2017 Economic Outlook Luncheon

Event Date

Friday, December 8, 2017 -
11:30am to 1:30pm


Westin La Paloma Resort & Spa
3800 East Sunrise Drive
Tucson, AZ


George W. Hammond
George W. Hammond, PhD
Director, Eller Economic and Business Research Center
[ view bio]

Anthony Chan
Anthony Chan, PhD
Chief Economist, Chase
[view bio]

More Information

The Outlook is a product of the Forecasting Project. With a 30-year history, these forecasts are widely recognized for accuracy and for providing lucid insights into what the future holds.
The annual luncheon is presented by the Eller College of Management in cooperation with the University of Arizona Foundation.

Learn more about the Economic and Business Research center at its award-winning website ebr.eller.arizona.edu, the premier source for information on Arizona's economy. There you will find measures of the economy's performance, analysis by the Eller College Economic and Business Research Center, and links to important studies. You may also view the latest issue of the award-winning Arizona's Economy newsletter on the website.

Visit EBR Website

We thank our Economic Forecast Luncheon sponsor:

JPMorgan Chase & Co.


The buzz is strong, but where are the jobs?

The buzz about the Tucson economy is strong, with many more firms announcing plans to add jobs here than there were in 2016. But while the buzz is strong, actual job growth in 2017 has been mediocre.

Firm Announcements of Job Increase
Firm Announcements of Job Increase

In 2016, Tucson posted the fastest job growth since 2012. Even so, growth was slow compared to peer metropolitan areas, Arizona and the nation. Most new jobs were in service-providing sectors. In an encouraging development, manufacturing added more than 600 jobs last year, driven by gains in the high-paying aerospace sector. Where will job growth be next year? Will announcements of job increase translate into faster employment gains?

The U.S. dollar has lost ground to the Mexican peso lately but remains stubbornly high. The strong dollar is weighing on Arizona’s exports to Mexico, our most important trading partner. Will the dollar continue to fade next year against the peso? When will that translate into improved export performance?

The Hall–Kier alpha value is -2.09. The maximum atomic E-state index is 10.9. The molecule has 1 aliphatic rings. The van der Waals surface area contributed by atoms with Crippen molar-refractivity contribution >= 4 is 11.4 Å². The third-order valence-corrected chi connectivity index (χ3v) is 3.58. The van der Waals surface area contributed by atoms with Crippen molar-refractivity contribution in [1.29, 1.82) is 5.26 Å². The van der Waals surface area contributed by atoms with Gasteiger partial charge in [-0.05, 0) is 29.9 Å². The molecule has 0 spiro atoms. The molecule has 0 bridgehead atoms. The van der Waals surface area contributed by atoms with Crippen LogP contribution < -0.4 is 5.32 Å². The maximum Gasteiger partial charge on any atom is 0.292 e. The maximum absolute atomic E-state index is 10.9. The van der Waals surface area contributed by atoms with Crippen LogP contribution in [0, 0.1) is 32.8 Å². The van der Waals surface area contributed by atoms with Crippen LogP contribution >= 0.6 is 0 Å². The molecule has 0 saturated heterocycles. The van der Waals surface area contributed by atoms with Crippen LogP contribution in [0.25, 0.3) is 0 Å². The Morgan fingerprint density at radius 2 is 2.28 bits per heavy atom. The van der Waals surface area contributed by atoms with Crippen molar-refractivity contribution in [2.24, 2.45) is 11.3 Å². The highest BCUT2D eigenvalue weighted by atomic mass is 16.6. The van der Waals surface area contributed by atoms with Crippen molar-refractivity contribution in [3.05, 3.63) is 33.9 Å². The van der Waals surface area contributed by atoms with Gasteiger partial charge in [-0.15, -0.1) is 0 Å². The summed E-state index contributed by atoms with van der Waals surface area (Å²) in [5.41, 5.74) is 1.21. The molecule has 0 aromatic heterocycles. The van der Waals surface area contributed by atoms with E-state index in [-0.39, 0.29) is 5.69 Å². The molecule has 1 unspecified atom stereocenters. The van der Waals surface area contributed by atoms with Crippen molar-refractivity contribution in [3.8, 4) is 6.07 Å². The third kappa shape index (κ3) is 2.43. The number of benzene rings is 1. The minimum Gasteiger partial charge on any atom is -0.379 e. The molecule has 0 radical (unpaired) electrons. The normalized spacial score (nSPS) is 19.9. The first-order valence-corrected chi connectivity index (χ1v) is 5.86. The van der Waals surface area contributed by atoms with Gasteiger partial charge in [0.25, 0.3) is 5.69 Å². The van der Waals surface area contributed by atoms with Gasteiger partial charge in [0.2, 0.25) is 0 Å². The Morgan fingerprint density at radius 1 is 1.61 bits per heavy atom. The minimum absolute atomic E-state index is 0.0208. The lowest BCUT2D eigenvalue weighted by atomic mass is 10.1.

While the U.S. economy continues to grind out growth, monetary policy is transitioning and fiscal policy seems poised for change. What’s next for the stock market, monetary policy, fiscal policy? What will the new political environment mean for future U.S. and global growth?


Event Details

Friday, December 8, 2017
Registration: 11:30 a.m.
Luncheon: Noon-1:30 p.m.

Westin La Paloma Resort & Spa
3800 East Sunrise Drive
Tucson, Arizona

Cost: $80 per person, $800 per table of 10 before November 21 (add $5 per person after November 21)

Please note that no portion of your individual ticket or table payment qualifies as a charitable contribution.



Individual ticket price is $80, and a table of ten may be purchased for $800.

Registration is now closed. Please contact Rebecca Richmond at 520.626.9137 or outlook@email.arizona.edu to register.

Please note that no portion of your individual ticket or table payment qualifies as a charitable contribution.


Presenter Bios

George W. Hammond brings a wealth of experience in state and local econometric forecasting and regional economic analysis, as well as, wide-ranging academic research interests to bear on his role as director of the Eller College’s Economic and Business Research Center. A specialist in econometric forecasting for more than 20 years, he has designed, built and used economic models to produce more than 100 forecasts for state and local economies, and completed more than 50 regional economic studies on topics including economic and workforce development, energy forecasting and the impact of higher education on human capital accumulation.

Anthony Chan joined J.P. Morgan in 1994 and currently serves as the chief economist for Chase. His responsibilities include economic analysis and research in support of Chase and the Private Bank’s Global Investment Committee. A member of several forecasting panels, Chan received his bachelor’s degree in finance and investments from Baruch College in 1979 and his master’s and PhD degrees in economics from the University of Maryland. After completing his doctoral studies, he was a professor of economics at the University of Dayton. He served as an economist at the Federal Reserve Bank of New York from 1989 to 1991 and was a senior economist at Barclays de Zoete Wedd Government Securities from 1991 to 1994.


For more information, please contact us at 520.626.9137 or outlook@eller.arizona.edu.